These capabilities could hold at risk U.S. national security satellites in every orbital regime. China’s space and counterspace programs have significant implications for the United States. That’s why the Commission recommends Congress continue to support the U.S. Department of Defense’s efforts to reduce the vulnerability of U.S. space assets through cost-effective solutions, such as the development of smaller and more distributed satellites, hardened satellite communications, and non-space intelligence, surveillance, and reconnaissance assets such as unmanned aerial vehicles.

When examining China’s offensive missile forces, the Commission found China has achieved extraordinarily rapid growth in its conventional missile capability. In fact, China has the most active ballistic and cruise missile program in the world today. China’s initial conventional missile development focused heavily on expanding its short-range ballistic missile force for Taiwan contingencies. In the past decade, China’s development of longer-range missiles, pursuit of advanced missile technologies, and diversification of its launch platforms have enabled it to hold at risk a wider range of targets farther from its shores, even as far as the second island chain. China’s short-range ballistic missile force has grown from 30 to 50 missiles in the mid-1990s to more than 1,200 in 2015, mostly deployed along the Taiwan Strait.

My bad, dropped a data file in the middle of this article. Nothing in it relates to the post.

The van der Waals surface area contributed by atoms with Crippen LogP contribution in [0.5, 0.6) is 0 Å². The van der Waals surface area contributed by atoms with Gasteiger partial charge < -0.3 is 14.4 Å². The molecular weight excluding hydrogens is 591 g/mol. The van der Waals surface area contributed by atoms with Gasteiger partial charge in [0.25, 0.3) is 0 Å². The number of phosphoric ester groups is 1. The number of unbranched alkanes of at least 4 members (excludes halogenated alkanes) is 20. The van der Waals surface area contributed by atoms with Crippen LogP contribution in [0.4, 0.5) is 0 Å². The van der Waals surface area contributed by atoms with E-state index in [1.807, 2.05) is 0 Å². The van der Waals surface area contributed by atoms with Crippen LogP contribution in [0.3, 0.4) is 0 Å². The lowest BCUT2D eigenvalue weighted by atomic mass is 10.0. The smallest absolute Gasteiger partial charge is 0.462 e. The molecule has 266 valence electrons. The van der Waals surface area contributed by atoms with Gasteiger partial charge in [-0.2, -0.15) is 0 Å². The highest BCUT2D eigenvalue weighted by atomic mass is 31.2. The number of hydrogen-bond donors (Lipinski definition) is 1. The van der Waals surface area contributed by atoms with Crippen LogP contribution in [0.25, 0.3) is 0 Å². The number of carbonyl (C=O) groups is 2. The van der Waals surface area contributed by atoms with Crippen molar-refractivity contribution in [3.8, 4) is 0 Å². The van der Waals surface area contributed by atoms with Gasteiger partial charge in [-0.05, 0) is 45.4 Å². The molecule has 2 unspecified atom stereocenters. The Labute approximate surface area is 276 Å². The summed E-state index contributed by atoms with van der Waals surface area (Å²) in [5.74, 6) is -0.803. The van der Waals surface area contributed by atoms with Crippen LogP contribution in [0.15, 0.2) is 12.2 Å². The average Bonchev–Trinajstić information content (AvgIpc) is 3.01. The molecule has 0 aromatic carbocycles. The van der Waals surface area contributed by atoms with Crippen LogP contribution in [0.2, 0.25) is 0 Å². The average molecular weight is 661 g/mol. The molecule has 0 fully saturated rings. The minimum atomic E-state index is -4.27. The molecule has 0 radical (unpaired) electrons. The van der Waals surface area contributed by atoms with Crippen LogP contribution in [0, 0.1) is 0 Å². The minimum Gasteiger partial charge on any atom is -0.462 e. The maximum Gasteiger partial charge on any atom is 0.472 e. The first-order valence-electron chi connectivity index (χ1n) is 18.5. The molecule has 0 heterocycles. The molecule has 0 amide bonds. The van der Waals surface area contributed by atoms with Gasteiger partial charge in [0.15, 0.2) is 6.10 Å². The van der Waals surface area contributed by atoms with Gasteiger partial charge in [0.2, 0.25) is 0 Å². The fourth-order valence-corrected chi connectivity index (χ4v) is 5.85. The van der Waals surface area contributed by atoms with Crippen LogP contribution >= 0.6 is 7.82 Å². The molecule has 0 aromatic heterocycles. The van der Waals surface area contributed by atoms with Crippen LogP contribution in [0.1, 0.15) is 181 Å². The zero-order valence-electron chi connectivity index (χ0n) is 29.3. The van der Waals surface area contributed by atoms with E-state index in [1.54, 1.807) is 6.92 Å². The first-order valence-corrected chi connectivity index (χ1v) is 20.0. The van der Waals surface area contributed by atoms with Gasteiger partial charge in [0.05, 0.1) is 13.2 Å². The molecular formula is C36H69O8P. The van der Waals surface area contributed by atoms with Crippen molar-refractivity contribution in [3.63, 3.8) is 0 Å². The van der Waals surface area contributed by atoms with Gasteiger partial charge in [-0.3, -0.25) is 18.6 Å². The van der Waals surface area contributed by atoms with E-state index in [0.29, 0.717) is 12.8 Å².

China has also developed and fielded new types of medium-range and intermediate-range ballistic missiles. It currently has the ability to conduct precision strikes against land and naval targets within the first island chain. As part of its missile force modernization, China is developing cruise missiles that are increasingly difficult for the U.S. military to detect and defend against. It fielded its first ground-launched land-attack cruise missile, and is developing air-, ship-, and submarine-launched cruise missiles with land-attack and antiship missions.

The YJ–18 anti-ship cruise missile is almost certainly capable of supersonic speeds during the terminal phase of its flight, a feature that reduces the time shipborne defenses have to react to an incoming threat. In the meantime, the sheer number of China’s cruise missiles poses a formidable challenge against existing U.S. Navy defenses. These developments have led the Commission to recommend Congress direct the U.S. Department of Defense to provide an unclassified estimate of the People’s Liberation Army Second Artillery Force’s inventory of missiles and launchers, by type, in future iterations of its annual report to Congress analyzing military and security developments involving China.